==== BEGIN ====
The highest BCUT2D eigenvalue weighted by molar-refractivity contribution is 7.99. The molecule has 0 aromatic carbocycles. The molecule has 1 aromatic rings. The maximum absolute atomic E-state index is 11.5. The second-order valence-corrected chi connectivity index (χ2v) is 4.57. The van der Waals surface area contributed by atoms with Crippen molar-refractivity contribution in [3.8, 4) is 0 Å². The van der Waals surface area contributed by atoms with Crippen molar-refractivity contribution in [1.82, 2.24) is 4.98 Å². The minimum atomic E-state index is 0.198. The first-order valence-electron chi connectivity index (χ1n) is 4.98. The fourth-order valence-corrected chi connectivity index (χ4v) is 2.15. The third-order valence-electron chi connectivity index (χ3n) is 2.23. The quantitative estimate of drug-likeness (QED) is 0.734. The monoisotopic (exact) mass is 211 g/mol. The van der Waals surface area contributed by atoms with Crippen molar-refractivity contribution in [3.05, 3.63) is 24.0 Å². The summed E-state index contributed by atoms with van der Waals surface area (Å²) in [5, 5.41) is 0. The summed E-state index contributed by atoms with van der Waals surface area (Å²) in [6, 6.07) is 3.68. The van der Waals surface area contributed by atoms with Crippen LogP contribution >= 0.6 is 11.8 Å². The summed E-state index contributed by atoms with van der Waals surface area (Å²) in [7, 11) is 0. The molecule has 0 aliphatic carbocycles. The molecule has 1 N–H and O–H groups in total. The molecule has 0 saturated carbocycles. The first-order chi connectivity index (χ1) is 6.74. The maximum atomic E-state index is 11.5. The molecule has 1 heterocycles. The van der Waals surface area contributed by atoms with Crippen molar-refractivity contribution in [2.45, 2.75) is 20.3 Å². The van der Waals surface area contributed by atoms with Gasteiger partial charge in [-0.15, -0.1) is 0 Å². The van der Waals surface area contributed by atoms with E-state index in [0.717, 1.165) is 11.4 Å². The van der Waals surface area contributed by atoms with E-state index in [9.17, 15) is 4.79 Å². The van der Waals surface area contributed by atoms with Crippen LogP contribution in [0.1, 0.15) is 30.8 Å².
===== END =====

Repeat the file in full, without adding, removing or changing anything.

The highest BCUT2D eigenvalue weighted by molar-refractivity contribution is 7.99. The molecule has 0 aromatic carbocycles. The molecule has 1 aromatic rings. The maximum absolute atomic E-state index is 11.5. The second-order valence-corrected chi connectivity index (χ2v) is 4.57. The van der Waals surface area contributed by atoms with Crippen molar-refractivity contribution in [3.8, 4) is 0 Å². The van der Waals surface area contributed by atoms with Crippen molar-refractivity contribution in [1.82, 2.24) is 4.98 Å². The minimum atomic E-state index is 0.198. The first-order valence-electron chi connectivity index (χ1n) is 4.98. The fourth-order valence-corrected chi connectivity index (χ4v) is 2.15. The third-order valence-electron chi connectivity index (χ3n) is 2.23. The quantitative estimate of drug-likeness (QED) is 0.734. The monoisotopic (exact) mass is 211 g/mol. The van der Waals surface area contributed by atoms with Crippen molar-refractivity contribution in [3.05, 3.63) is 24.0 Å². The summed E-state index contributed by atoms with van der Waals surface area (Å²) in [5, 5.41) is 0. The summed E-state index contributed by atoms with van der Waals surface area (Å²) in [6, 6.07) is 3.68. The van der Waals surface area contributed by atoms with Crippen LogP contribution >= 0.6 is 11.8 Å². The summed E-state index contributed by atoms with van der Waals surface area (Å²) in [7, 11) is 0. The molecule has 0 aliphatic carbocycles. The molecule has 1 N–H and O–H groups in total. The molecule has 0 saturated carbocycles. The first-order chi connectivity index (χ1) is 6.74. The maximum atomic E-state index is 11.5. The molecule has 1 heterocycles. The van der Waals surface area contributed by atoms with Crippen molar-refractivity contribution in [2.45, 2.75) is 20.3 Å². The van der Waals surface area contributed by atoms with Gasteiger partial charge in [-0.15, -0.1) is 0 Å². The van der Waals surface area contributed by atoms with E-state index in [0.717, 1.165) is 11.4 Å². The van der Waals surface area contributed by atoms with E-state index in [9.17, 15) is 4.79 Å². The van der Waals surface area contributed by atoms with Crippen LogP contribution in [0.1, 0.15) is 30.8 Å².